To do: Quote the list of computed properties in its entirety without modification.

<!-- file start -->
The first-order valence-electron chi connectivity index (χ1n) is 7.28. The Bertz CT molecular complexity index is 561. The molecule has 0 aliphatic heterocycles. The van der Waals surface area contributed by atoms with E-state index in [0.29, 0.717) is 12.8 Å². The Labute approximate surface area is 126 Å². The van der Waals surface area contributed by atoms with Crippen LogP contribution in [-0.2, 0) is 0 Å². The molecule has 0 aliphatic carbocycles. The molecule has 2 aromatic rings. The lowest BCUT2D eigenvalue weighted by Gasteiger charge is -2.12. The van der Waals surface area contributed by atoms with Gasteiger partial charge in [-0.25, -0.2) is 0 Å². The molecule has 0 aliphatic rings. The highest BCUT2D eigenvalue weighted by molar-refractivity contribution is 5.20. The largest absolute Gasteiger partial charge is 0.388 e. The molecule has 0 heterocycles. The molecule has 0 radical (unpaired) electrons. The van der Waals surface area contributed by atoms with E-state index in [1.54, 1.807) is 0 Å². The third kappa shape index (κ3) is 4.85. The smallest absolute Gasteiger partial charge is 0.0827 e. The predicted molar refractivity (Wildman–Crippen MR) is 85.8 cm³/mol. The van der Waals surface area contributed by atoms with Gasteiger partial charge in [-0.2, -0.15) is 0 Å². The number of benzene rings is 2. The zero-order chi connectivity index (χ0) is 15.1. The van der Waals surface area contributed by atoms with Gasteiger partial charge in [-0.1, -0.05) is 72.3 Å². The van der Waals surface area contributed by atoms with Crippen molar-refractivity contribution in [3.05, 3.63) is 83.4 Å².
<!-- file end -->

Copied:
The first-order valence-electron chi connectivity index (χ1n) is 7.28. The Bertz CT molecular complexity index is 561. The molecule has 0 aliphatic heterocycles. The van der Waals surface area contributed by atoms with E-state index in [0.29, 0.717) is 12.8 Å². The Labute approximate surface area is 126 Å². The van der Waals surface area contributed by atoms with Crippen LogP contribution in [-0.2, 0) is 0 Å². The molecule has 0 aliphatic carbocycles. The molecule has 2 aromatic rings. The lowest BCUT2D eigenvalue weighted by Gasteiger charge is -2.12. The van der Waals surface area contributed by atoms with Gasteiger partial charge in [-0.25, -0.2) is 0 Å². The molecule has 0 aliphatic rings. The highest BCUT2D eigenvalue weighted by molar-refractivity contribution is 5.20. The largest absolute Gasteiger partial charge is 0.388 e. The molecule has 0 heterocycles. The molecule has 0 radical (unpaired) electrons. The van der Waals surface area contributed by atoms with E-state index in [1.54, 1.807) is 0 Å². The third kappa shape index (κ3) is 4.85. The smallest absolute Gasteiger partial charge is 0.0827 e. The predicted molar refractivity (Wildman–Crippen MR) is 85.8 cm³/mol. The van der Waals surface area contributed by atoms with Gasteiger partial charge in [-0.2, -0.15) is 0 Å². The number of benzene rings is 2. The zero-order chi connectivity index (χ0) is 15.1. The van der Waals surface area contributed by atoms with Gasteiger partial charge in [-0.1, -0.05) is 72.3 Å². The van der Waals surface area contributed by atoms with Crippen molar-refractivity contribution in [3.05, 3.63) is 83.4 Å².